RSF School District opposes vaccine mandate
The Rancho Santa Fe School District board passed a resolution against the state’s vaccine mandate, urging the governor to reconsider or rescind the mandate as a condition of in-person learning.
“The governing board finds that the vaccine mandate is ill-advised and in opposition to the educational and social and emotional goals of the district for its students,” the resolution stated.
The resolution, brought forward by outgoing RSF School Board Pesident Kali Kim, passed unanimously 4-0 on Dec. 16. Trustee Rose Rohatgi was unable to attend the meeting but provided a statement to the board that she, too, did not support the mandate.
In October, California became the first state in the country to approve COVID-19 vaccine requirements for school. Governor Gavin Newsroom stated that the vaccine will be required for in-person school attendance for all students attending public and private California K-12 schools just like for measles, mumps, rubella and more.
The requirement will take effect at the start of the term following full FDA approval. The state will grant exemptions for medical reasons as well as religious and personal beliefs. Unvaccinated students without exemptions will have the option to enroll in a fully online school, attend independent study programs or be homeschooled.
“The Governor’s vaccination mandate severely limits local school district control in deciding the best way to ensure all students access to in-person education and the board recognizes that many families who choose not to vaccinate their children will disenroll their children,” the resolution states. “Given this likely result, the vaccination mandate interferes with a local school district’s ability to provide in-person for its students.”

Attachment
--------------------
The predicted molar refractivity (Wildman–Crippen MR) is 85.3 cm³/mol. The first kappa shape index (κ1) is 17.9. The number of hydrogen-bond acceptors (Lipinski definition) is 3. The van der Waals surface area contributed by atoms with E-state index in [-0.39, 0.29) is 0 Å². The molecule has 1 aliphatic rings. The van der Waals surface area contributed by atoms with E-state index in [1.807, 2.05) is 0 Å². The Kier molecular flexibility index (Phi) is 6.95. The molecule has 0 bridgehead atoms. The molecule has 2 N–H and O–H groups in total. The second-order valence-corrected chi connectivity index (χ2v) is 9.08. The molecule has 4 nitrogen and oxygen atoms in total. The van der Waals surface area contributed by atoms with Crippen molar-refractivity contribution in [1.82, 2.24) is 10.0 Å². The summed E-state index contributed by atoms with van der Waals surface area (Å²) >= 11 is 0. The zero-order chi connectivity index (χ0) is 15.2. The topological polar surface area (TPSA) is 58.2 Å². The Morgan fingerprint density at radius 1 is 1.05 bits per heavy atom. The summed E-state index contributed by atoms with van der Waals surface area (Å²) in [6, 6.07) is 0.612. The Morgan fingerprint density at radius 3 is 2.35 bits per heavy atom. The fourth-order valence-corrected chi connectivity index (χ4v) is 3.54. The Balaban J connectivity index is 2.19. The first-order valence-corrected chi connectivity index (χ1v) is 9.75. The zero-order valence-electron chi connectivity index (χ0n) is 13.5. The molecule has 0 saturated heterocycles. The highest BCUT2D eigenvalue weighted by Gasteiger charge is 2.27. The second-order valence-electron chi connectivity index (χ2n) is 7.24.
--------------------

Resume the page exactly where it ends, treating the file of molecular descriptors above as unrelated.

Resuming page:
The Rancho Santa Fe School District was one of the first public school districts in the county to reopen for full time in-person instruction in August 2020. Per the resolution, during the last two school years they have demonstrated that they are able to provide a safe learning environment for all students during the public health emergency.
“I’m pro-vaccine myself but I can support having it be the parent’s choice for their children,” said Trustee John Tree with his vote in favor of the resolution.
President Jee Manghani said he also believes in vaccinations and let his own children choose whether they wished to be vaccinated: “I believe every parent should have that choice for themselves and their children,” he said.
The CDC and the Western States Scientific Review Workgroup has recommended that children ages 5 and above be vaccinated against COVID-19 with the Pfizer pediatric vaccine. The vaccine, authorized by the FDA for emergency use is a two-dose series given three weeks apart. The dose for children 5-11 is one-third of the dose for older adolescents and adults.
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